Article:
In the last in our ‘World Cup Moments’ series, Henry Jackson (@OnFootballTweet) takes a look back at England’s triumph in 1966, and in particular Liverpool star Roger Hunt’s impact at the tournament.
Hosts England unforgettably won their only ever World Cup in their history in 1966, as Alf Ramsey’s side gained legendary status for their achievements that summer.
Having come top of their group ahead of Uruguay, Mexico and France, the Three Lions met Argentina in a heated quarter-final. Geoff Hurst scored the only goal of the game with 12 minutes remaining, as England secured a semi-final showdown with Portugal.
It was Bobby Charlton who was the hero in the clash with the Portuguese at Wembley, with the midfield legend scoring twice to put his country in total command. Although Eusebio, arguably the best player in Europe at the time, did reply with a late penalty, Ramsey’s men held on to book their place in their first ever World Cup final.
Bitter rivals West Germany awaited, in what remains the most famous day in the history of English football.
Helmut Haller stunned the Wembley crowd early on, but Hurst made it 1-1 soon after. The score stayed that way until the 78th minute.
Midfielder Martin Peters pounced on a spinning ball to put England within touching distance of glory, but Wolfgang Weber broke English hearts with one minute remaining to take the final into extra-time.
Hurst’s second goal, which came off the underside of the crossbar and supposedly crossed the line, was hugely controversial, and it put England back in command. The West Ham striker, who had been behind star striker Jimmy Greaves in the pecking order at the start of the tournament, completed his hat-trick with just seconds remaining.
Captain Bobby Moore lifted the Jules Rimet Trophy in front of a jubilant home crowd, and England were champions of the world.
The Impact of Hunt
While fellow Liverpool stars Gerry Byrne and Ian Callaghan barely featured- Callaghan played in the group stage match against France while Byrne didn’t play at all- striker Roger Hunt was an integral part of the side throughout the tournament.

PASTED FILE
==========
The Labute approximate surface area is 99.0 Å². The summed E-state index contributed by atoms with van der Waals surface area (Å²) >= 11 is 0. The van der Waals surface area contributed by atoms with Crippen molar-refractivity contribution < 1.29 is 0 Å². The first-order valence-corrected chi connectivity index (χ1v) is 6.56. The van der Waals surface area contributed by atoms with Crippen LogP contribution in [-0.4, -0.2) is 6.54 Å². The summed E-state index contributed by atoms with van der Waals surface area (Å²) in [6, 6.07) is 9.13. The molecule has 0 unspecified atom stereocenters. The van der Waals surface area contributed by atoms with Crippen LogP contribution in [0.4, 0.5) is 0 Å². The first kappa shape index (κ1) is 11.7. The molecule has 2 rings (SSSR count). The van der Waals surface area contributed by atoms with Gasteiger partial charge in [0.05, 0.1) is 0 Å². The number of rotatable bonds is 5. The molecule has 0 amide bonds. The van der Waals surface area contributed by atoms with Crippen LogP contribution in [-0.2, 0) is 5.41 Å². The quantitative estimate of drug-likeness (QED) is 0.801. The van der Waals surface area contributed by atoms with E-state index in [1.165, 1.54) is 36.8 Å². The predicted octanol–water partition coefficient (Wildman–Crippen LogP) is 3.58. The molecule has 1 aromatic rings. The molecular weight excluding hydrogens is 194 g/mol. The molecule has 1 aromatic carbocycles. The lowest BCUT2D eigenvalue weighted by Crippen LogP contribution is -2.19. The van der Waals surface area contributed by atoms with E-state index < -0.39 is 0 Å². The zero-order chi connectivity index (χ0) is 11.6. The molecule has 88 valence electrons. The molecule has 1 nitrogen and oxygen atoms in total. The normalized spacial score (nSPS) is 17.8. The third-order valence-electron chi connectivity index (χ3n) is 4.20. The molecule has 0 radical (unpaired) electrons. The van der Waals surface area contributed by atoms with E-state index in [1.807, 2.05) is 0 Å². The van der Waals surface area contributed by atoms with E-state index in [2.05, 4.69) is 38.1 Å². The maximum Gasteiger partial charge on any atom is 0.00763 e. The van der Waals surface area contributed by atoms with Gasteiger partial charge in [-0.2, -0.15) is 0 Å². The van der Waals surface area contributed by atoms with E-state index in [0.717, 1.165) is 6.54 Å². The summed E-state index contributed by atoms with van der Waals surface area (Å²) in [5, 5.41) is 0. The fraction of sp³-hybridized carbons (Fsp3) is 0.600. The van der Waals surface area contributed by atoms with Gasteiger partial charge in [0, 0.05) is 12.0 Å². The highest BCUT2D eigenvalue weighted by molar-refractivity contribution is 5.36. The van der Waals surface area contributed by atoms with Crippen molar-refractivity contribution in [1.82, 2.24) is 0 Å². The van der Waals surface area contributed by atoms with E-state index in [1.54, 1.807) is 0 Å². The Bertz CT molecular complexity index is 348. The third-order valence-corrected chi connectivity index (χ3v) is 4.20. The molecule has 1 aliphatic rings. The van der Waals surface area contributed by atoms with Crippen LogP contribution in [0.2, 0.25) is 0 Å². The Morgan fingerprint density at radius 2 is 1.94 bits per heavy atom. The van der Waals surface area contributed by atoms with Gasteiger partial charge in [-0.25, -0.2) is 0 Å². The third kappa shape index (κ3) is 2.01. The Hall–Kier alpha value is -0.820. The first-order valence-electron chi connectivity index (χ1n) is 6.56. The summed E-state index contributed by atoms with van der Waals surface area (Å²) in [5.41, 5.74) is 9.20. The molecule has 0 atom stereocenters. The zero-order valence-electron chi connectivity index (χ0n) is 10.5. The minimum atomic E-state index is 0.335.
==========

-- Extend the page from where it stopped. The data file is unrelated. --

He scored his first goal of the competition in England’s second game, a 2-0 win over Mexico- they had drawn their opening match 0-0 with Uruguay- finishing from close-range to double his side’s lead.
In the final group game against France, Hunt scored twice as the host’s won 2-0, with his Reds teammate Callaghan providing the assist for his second goal. Three strikes in as many group games was an excellent return.
Although Hunt didn’t score for the rest of the tournament, he remained a key player. His partnership in attack with Hurst was formidable.
If ever you needed proof that the ball crossed the line for Hurts’s second goal, you just have to look at Hunt’s reaction.
Despite being on hand to head the ball home when it comes off the crossbar, the Liverpool man immediately celebrates the goal. For Hunt to turn down a tap-in in a World Cup final it must have been a goal.
The then 27-year-old’s exploits make him an undoubted legend of English football, and he scored 18 goals in 34 appearances for the Three Lions.
He scored a staggering 286 goals in 492 appearances for Liverpool, meaning only Ian Rush (346) has scored more for the club. There haven’t been many better British strikers in history.
Other LFC Players Present at the 1966 World Cup
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